Don: That’s a great question. Much of our fear is preventable even though it doesn’t seem that way. We have to stop polarizing the issues and come together to fight the real enemy, which is the virus. Having said that, recognizing that I don’t have control over others or their opinions, I can only control my reaction and make the best and most informed choices I can – all the while being mindful to those around me. This is not passivity, let’s be clear. This is not passivity. It is empowering ourselves in the here and now. Not being fearful or paralyzed in the shadow of an uncertain future and not trying to fix the past. Rather, focusing on how the present moment is the only place I can be a real agent of change. And part of that change can happen through some very simple steps, Susan:

  • Exercise. By the way, exercise – people throw it out there like “why don’t you just exercise more,” that is not a cure for mental health but it does help right. Exercise – it’s the number one best thing that we can do for coping in these times. A simple walk, it releases endorphins, it gets some of the adrenaline out when frustration builds up inside of us. Just getting out and moving around can be really helpful for people.
  • Talking, right, this really helps, being able to connect with another person. Finding the right places and times to do it, that’s important. Don’t try to bring up – you know – big global issues when you’re in a bad mental health space, but ignoring feelings doesn’t make them go away either. Constructive thinking, we like to think that the words that come out of our mouths are always productive always constructive, not so. Think about the words that you’re about to say. Think about how you’re thinking about them, right. Be compassionate with yourself and others. Remind yourself, “I’m doing the best I can and so is the person I’m talking with.”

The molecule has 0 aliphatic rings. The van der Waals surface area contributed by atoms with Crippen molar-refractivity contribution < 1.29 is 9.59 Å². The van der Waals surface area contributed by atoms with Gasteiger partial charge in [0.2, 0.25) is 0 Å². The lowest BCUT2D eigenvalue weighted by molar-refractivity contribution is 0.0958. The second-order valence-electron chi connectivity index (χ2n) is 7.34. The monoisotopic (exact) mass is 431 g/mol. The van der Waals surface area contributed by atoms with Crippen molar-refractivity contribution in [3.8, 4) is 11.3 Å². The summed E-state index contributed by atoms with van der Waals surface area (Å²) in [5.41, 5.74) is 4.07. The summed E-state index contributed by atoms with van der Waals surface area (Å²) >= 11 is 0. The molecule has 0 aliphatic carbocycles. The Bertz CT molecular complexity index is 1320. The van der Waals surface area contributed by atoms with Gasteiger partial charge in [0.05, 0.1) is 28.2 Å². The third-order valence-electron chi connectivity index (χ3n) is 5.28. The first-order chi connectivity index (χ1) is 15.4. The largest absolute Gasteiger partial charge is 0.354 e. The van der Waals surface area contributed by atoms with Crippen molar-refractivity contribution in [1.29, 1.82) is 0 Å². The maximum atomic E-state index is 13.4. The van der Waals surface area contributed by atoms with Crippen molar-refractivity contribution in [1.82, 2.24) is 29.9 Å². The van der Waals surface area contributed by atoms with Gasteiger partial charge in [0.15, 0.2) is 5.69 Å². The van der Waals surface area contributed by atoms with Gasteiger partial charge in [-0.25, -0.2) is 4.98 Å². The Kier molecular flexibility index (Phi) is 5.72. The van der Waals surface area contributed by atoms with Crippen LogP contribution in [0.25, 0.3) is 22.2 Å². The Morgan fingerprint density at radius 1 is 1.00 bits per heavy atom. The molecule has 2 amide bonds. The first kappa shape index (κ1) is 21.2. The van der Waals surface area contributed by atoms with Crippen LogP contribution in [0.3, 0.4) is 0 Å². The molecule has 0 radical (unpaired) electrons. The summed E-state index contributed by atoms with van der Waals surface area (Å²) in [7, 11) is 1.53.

• And finally, Mindfulness: This is a word that gets thrown around a lot these days. But it’s important to understand the more you practice mindfulness, the easier some of this stress, burn out and fatigue gets, being in the moment, you’re right there, you’re listening to my voice, breathing and looking around. Put yourself in the moment, and if you’re not sure how to practice mindfulness – Google it. There are all kinds of instructional videos and podcasts out there. For now, just taking life day-by-day is so important.